In the era of COVID-19, bipolar ionization—also known as needlepoint bipolar ionization—has experienced a surge in popularity. Air purifying and air cleaning devices are in high demand as building owners across nearly every industry seek to ensure safe and healthy spaces for their occupants.
According to the EPA, bipolar ionization can be used in HVAC systems or portable air cleaners to generate positively and negatively charged particles. The technology uses electricity to charge atoms from Oxygen molecules in the surrounding air. Attracted to one another, the negatively and positively charged atoms cluster around and neutralize microparticles like allergens, bacteria, mold, and viruses. The charged atoms also cluster around expelled breath droplets and dust particles, making them big enough for air filters to catch.
Sounds great, right? A technology that either neutralizes a virus on contact, or works to filter it out of the air.
Industries across the country have embraced bipolar ionization, with Hospitals like Johns Hopkins, Children’s Hospital Boston and the University of Maryland Medical Center, airport terminals at LaGuardia, O’Hare, LAX, and San Francisco International Airport, and Google’s headquarters in Chicago and San Jose employing the technology in their indoor air quality strategy.
While recent advances in bipolar ionization have made these products widely available, the science around the efficacy of this technology is still in its infancy. There is very little peer-reviewed research available to back up the claims of bipolar ionization’s most enthusiastic proponents, the EPA noting that “bipolar ionization has the potential to generate ozone and other potentially harmful by-products indoors.”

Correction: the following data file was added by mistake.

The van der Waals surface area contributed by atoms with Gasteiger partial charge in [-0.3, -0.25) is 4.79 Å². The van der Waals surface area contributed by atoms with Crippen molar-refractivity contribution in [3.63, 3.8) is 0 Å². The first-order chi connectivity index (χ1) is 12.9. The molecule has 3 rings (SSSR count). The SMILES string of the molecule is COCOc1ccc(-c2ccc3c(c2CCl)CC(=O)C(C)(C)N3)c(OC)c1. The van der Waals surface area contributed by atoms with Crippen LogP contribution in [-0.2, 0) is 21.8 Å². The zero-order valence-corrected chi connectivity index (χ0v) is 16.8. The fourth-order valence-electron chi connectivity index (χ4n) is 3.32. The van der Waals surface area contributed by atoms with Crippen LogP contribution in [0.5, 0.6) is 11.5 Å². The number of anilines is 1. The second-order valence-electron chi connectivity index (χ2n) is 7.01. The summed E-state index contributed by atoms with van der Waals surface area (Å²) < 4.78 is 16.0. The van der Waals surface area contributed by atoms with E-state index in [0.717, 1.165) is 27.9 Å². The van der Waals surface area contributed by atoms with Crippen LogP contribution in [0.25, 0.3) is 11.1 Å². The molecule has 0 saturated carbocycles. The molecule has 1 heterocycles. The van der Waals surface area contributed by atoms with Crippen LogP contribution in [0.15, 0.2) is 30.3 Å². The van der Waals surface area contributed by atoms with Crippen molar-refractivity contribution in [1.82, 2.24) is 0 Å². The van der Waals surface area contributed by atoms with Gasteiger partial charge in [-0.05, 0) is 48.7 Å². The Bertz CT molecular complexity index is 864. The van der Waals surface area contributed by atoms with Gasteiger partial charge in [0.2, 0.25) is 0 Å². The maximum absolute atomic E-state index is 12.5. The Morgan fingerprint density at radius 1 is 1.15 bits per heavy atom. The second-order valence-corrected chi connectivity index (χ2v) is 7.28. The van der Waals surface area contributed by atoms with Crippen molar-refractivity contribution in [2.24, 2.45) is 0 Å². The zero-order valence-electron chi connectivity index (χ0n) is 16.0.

Still, a technology with the potential to neutralize viruses like COVID-19 is worth exploring. Noting that there are many different kinds of air cleaning technologies, the EPA recommends using bipolar ionization devices that meet the UL 2998 standard certification (Environmental Claim Validation Procedure (ECVP) for Zero Ozone Emissions from Air Cleaners).
Having vetted technology matters, but the most effective way to ensure that your bipolar ionization device is working as advertised is to continuously monitor air quality.
AntrumX allows building managers to set a target, control to the target, and monitor the results. Monitoring particulate matter and TVOCs before and after the installation of a bipolar ionization device allows building managers to verify that the intended results are the actual results.